# Bell Numbers algorithm

I'm trying to write an algorithm for finding out the number of ways n numbers can be ordered. For example, two number say a and b can be ordered in 3 ways..

Similarly, 3 numbers can be arranged in 13 ways.

I found out that I can solve the problem using dynamic programming. And here's is what I'm thinking to have layers which represent different ordering. Ex. `a > b` have two layers and `a = b` has a single layer and so on. So that I can use it for later purposes as done in dynamic programming. But I'm not able to write a recurrence relation for the same. Can someone suggest me how can I write that?

-
Can you explain the problem some more? Maybe copy the original assignment? –  Sjoerd Nov 7 '11 at 8:38
These are known as the ordered Bell numbers. You can look up sequence A000670 in the OEIS for many references and formulae for computing the sequence. –  Nabb Nov 7 '11 at 8:58
oeis.org/A000670 –  n.m. Nov 7 '11 at 9:08
Are you trying to simply determine the number of orderings, or generate the orderings themselves? –  Iridium Nov 7 '11 at 9:27
@Iridium- Just the ordering.. –  user963395 Nov 7 '11 at 9:31

Assume f(n,k) = number of possible ways by having k inequality (and so n-k-1 equality), so: assume you have n-1 number, now you want to add another number and calculate f(n,k), then we have two possibility:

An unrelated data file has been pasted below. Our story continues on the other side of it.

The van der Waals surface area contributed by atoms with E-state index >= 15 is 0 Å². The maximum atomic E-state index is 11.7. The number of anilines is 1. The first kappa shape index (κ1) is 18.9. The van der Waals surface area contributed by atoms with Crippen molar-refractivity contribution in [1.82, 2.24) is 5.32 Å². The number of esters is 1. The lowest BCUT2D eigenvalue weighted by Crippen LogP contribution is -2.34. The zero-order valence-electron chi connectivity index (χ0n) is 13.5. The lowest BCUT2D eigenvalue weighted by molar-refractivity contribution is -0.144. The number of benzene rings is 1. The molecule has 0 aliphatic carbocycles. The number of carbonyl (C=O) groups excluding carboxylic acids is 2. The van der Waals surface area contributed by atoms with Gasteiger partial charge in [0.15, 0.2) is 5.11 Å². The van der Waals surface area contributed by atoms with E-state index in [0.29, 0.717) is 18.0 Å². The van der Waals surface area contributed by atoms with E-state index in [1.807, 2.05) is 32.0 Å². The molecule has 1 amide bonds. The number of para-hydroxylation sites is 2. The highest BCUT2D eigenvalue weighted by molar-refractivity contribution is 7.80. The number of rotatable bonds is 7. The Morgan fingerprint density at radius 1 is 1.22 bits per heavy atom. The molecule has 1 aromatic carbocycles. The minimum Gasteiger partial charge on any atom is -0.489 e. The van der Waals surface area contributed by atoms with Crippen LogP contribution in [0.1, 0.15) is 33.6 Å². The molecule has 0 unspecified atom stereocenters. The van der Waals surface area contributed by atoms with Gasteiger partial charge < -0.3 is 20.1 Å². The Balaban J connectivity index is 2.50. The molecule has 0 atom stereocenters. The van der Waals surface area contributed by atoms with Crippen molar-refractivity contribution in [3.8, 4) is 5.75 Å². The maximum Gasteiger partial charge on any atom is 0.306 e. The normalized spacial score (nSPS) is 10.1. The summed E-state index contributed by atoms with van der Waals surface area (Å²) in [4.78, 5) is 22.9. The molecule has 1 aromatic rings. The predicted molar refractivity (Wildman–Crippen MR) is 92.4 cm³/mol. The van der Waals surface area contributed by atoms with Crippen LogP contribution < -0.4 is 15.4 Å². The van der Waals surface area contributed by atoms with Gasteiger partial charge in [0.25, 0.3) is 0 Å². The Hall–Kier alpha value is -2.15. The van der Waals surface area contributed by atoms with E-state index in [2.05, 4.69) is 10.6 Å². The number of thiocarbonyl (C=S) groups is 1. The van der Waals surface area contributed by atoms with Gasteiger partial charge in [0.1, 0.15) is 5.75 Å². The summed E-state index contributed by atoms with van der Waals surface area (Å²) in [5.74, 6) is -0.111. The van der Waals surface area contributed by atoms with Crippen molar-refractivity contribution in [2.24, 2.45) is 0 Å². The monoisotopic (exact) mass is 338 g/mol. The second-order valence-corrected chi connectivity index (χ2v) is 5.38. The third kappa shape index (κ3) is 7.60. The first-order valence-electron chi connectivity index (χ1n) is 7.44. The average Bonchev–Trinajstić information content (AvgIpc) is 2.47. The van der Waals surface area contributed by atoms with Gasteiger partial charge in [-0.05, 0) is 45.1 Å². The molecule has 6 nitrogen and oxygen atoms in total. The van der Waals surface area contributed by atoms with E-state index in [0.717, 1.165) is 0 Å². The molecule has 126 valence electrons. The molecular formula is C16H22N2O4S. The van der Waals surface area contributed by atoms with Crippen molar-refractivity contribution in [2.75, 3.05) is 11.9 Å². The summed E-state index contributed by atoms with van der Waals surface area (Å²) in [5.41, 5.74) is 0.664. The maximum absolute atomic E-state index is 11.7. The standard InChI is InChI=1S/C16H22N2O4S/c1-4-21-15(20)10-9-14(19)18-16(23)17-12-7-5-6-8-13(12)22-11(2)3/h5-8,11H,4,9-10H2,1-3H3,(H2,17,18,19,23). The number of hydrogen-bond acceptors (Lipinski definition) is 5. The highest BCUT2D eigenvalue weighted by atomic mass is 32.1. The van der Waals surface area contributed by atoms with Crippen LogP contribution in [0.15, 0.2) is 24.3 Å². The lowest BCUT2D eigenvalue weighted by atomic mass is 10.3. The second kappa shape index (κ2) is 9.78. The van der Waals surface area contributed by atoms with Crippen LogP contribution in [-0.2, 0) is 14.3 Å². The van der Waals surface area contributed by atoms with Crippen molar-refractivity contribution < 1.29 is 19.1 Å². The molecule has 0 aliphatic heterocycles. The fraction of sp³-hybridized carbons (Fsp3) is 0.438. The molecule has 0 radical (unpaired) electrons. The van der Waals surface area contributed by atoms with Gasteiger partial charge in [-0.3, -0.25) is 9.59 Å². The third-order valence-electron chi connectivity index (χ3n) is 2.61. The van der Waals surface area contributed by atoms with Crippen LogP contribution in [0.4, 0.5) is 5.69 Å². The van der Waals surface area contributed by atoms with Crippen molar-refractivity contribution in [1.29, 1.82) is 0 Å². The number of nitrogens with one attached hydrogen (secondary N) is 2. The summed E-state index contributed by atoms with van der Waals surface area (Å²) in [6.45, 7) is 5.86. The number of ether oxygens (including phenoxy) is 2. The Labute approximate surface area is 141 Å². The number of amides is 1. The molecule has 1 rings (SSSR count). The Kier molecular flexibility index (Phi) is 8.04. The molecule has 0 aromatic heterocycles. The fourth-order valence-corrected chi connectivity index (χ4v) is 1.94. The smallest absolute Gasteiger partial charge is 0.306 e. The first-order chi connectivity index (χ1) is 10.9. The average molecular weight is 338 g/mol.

1) There are (k-1) inequalities in those (n-1) numbers, and there are (k+1)(f(n-1,k-1)) ways to add n'th number so that new inequality added.

2) There are k inequalities in those (n-1) numbers, and there are (k+1)(f(n-1,k)) ways to add n'th number with no additional inequality.

``````f(n,k) = (k+1)(f(n-1,k-1) + f(n-1,k))
``````

and what you want is sum of them (from zero to n-1), Bellow code is in c# (just tested for simple cases), in fact We just calculate number of possible ways not generating all ways..

``````class EqualInequalPermutation
{
public int OrderingsNumber(int n)
{
int[][] f = new int[n+1][];
for (int i = 0; i < n+1; i++)
{
f[i] = new int[n];
for (int j = 0; j < n; j++)
f[i][j] = 0;
}
f[1][0] = 1;
int factorial = 1;
for (int i = 1; i <= n; i++)
{
f[i][0] = 1;
factorial *= i;
f[i][i - 1] = factorial;
for (int k = 1; k < n; k++)
{